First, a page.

Follow me on Twitter @justin_horn



View 12 Comments
Antenna Issue, Featured post, iPhone 4, Speculation

Comments

    1.
  1. Kevin long
    June 24th, 2010 10:56 pm

    It’s the wifi. I shut off wifi and no problem. Turn on wifi and hold in hand and it’s done with… It’s the wifi antenna on left side…

  2. 2.
  3. Justin Horn
    June 24th, 2010 10:59 pm

    I’ve tried with WI-FI turned on and off, same thing? I have a feeling there is some defect and there are different variations of the problem.

  4. 3.
  5. AJ Robins
    June 25th, 2010 12:39 am

    With the gloves, think capacitance (as in capacitive coupling between the iPhone and your body). You basically have two conductors (your body and the iPhone) separated by a dielectric (the glove material). To minimize the coupling, you want to decrease the capacitance, which basically means increasing the spacing between the iPhone and your hand (this is why the ove glove works better — it’s thicker than the latex glove).

    A moderately thick case (say, one as thick as your ove gloves) should also work.

    As a test, you can try putting on 3-5 latex gloves on top of each other (which increases the spacing between your hand and the iPhone), and then doing your signal test.

  6. 4.
  7. Justin Horn
    June 25th, 2010 1:51 pm

    @AJ Yeah, even wearing the gloves the iPhone touchscreen still works, so I knew it wasn’t preventing anything but sweat.

  8. 5.
  9. Michael K
    July 13th, 2010 12:29 pm

    Pick up a book on antenna theory. Antennas must be of the same wavelength as the signal you’re Tx/Rxing. When you touch the antenna (or the case), your body becomes a part of the original antenna, making it an incorrect match for the wavelength (frequency) you are considering. Anything other than an exact match = signal degradation.

  10. 6.
  11. Celia
    July 13th, 2010 6:48 pm

    You know how some people are more static-y than others? Is there that one guy in school that makes everything ferrous rust? I think the almost negligible electro-magnetic characteristic that each of our body holds is different – thus these tests will not be uniformly controlled. Some lab needs to take 100 or so iPhone4s, one hand each from two people, and start from there.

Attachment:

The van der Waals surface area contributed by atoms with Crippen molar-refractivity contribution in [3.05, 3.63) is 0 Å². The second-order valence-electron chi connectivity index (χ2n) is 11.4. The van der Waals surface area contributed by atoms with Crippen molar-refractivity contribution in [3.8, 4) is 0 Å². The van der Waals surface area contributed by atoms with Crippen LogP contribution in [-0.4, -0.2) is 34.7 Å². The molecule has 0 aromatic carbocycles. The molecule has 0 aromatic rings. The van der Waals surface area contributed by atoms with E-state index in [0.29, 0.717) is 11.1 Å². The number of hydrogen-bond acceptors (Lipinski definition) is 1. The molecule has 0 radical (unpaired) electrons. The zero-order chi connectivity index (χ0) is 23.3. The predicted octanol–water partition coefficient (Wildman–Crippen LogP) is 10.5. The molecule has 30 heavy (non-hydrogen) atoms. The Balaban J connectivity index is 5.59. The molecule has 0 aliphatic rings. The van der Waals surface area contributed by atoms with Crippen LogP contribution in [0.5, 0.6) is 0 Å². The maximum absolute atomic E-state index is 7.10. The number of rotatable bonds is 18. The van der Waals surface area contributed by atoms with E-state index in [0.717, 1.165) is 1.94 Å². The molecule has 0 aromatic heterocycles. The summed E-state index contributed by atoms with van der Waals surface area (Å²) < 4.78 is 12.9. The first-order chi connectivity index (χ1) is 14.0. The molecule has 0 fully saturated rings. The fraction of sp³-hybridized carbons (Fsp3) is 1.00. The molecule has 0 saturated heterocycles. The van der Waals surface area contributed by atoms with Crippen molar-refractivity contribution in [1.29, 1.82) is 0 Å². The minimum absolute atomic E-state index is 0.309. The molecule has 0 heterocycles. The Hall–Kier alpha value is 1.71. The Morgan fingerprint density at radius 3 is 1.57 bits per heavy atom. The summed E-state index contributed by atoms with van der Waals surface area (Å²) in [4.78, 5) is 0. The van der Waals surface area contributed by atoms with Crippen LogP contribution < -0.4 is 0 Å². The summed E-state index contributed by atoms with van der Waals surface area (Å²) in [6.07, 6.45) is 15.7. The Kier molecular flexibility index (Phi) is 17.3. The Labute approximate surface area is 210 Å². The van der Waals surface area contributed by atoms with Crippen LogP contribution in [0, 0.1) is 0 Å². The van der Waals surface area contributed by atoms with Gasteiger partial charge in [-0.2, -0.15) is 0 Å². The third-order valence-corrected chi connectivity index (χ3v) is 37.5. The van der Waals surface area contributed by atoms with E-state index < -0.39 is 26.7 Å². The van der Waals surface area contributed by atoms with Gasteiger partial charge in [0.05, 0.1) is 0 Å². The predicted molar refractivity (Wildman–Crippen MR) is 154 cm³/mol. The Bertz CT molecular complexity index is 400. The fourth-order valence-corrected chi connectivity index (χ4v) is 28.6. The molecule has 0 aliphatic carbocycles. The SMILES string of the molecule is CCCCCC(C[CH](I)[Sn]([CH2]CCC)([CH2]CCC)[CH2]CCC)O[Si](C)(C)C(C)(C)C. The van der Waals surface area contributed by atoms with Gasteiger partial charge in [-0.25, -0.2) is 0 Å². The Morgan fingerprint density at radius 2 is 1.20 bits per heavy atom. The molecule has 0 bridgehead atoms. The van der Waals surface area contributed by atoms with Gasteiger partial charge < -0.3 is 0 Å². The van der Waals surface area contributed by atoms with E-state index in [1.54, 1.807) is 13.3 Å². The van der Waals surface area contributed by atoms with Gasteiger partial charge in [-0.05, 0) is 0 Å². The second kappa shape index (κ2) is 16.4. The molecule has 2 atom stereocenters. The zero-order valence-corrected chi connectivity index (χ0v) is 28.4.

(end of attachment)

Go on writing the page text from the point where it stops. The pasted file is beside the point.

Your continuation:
12. 7.
  13. mathew
    July 14th, 2010 1:08 am

    Just buy the Google nexus
    Simple….

  14. 8.
  15. MP13
    July 14th, 2010 1:50 am

    D’oh! I knew I shouldn’t have “upgraded” my 3GS. I wonder if there is a loophole in the AT&T contract that will allow me to jump to Verizon since the Apple/AT&T hardware is effed. I’m so tired of 3 years of Apple/AT&T crap. I just want to jump to an Android at this point but don’t want to get hit with the termination fee.

  16. 9.
  17. [...] the way. At this stage, apart from taping your phone, getting a case, or as one researcher found, wearing oven gloves, perhaps the only real fix is to not buy an iPhone? AKPC_IDS += "6302,";  email article [...]

  18. 10.
  19. matt
    July 14th, 2010 7:32 am

    i agree with mike k. and aj. the antennas must be matched with the signal that they are transmitting.

    your hand is producing more capacitance then acting as a conductor. stray capacitance (even going down into the nF range) will have an impact on how the antenna is tuned and is putting the entire TX/RX circuit out of whack.

    with high frequency circuits (in this case, from 850MHz-1900MHz (GSM) to 2.4GHz (WIFI)) proper tuning is critical.

    so, when you bridge the connection, you have added an additional capacitor and additional length of antenna. this changes the RF impedance of the antenna, and imbalances the circuit. think speakers and amplifiers. the antennas impedance (the ‘speaker’) needs to be matched to the impedance of driving circuit (the ‘amp’).

  20. 11.
  21. soug
    July 16th, 2010 9:14 am

    hey let’s go buy a $400 phone and be required to wear an oven mitt to use it. Really people??! get off Apple’s rod already and realize this phone is junk! And for Consumer Reports to state DUCT TAPE is a viable solution…….riiiight.

    Don’t waste your money on Apple…Go Android.

  22. 12.
  23. TOTAL RECALL
    September 6th, 2010 2:59 am

    [...] in cellular reception.” Lefties: you’re out of luck. One researcher found that oven gloves seem a safe way to hold the thing. And so on and so forth. One Ph.D. in wireless network planning, Richard Gaywood, confirmed the [...]